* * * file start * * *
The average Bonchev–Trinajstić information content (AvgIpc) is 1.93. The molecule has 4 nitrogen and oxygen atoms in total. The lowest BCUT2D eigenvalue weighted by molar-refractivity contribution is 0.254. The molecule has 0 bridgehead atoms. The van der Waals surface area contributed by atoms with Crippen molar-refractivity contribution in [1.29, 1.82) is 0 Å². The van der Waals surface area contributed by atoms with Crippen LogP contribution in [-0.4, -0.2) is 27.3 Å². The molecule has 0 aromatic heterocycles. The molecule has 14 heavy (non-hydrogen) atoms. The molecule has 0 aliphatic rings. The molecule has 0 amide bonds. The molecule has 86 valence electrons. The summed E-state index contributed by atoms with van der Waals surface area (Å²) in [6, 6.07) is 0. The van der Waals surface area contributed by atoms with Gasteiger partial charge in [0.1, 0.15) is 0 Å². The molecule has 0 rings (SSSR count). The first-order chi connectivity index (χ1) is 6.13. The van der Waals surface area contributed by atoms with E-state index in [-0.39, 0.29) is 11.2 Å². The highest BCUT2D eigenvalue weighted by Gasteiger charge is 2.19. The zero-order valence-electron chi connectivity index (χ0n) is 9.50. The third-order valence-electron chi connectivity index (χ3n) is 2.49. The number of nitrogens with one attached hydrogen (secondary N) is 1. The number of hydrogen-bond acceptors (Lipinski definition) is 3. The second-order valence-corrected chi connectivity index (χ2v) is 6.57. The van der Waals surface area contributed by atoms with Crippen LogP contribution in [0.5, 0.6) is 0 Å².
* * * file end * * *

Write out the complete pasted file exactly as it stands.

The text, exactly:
The average Bonchev–Trinajstić information content (AvgIpc) is 1.93. The molecule has 4 nitrogen and oxygen atoms in total. The lowest BCUT2D eigenvalue weighted by molar-refractivity contribution is 0.254. The molecule has 0 bridgehead atoms. The van der Waals surface area contributed by atoms with Crippen molar-refractivity contribution in [1.29, 1.82) is 0 Å². The van der Waals surface area contributed by atoms with Crippen LogP contribution in [-0.4, -0.2) is 27.3 Å². The molecule has 0 aromatic heterocycles. The molecule has 14 heavy (non-hydrogen) atoms. The molecule has 0 aliphatic rings. The molecule has 0 amide bonds. The molecule has 86 valence electrons. The summed E-state index contributed by atoms with van der Waals surface area (Å²) in [6, 6.07) is 0. The van der Waals surface area contributed by atoms with Gasteiger partial charge in [0.1, 0.15) is 0 Å². The molecule has 0 rings (SSSR count). The first-order chi connectivity index (χ1) is 6.13. The van der Waals surface area contributed by atoms with E-state index in [-0.39, 0.29) is 11.2 Å². The highest BCUT2D eigenvalue weighted by Gasteiger charge is 2.19. The zero-order valence-electron chi connectivity index (χ0n) is 9.50. The third-order valence-electron chi connectivity index (χ3n) is 2.49. The number of nitrogens with one attached hydrogen (secondary N) is 1. The number of hydrogen-bond acceptors (Lipinski definition) is 3. The second-order valence-corrected chi connectivity index (χ2v) is 6.57. The van der Waals surface area contributed by atoms with Crippen LogP contribution in [0.5, 0.6) is 0 Å².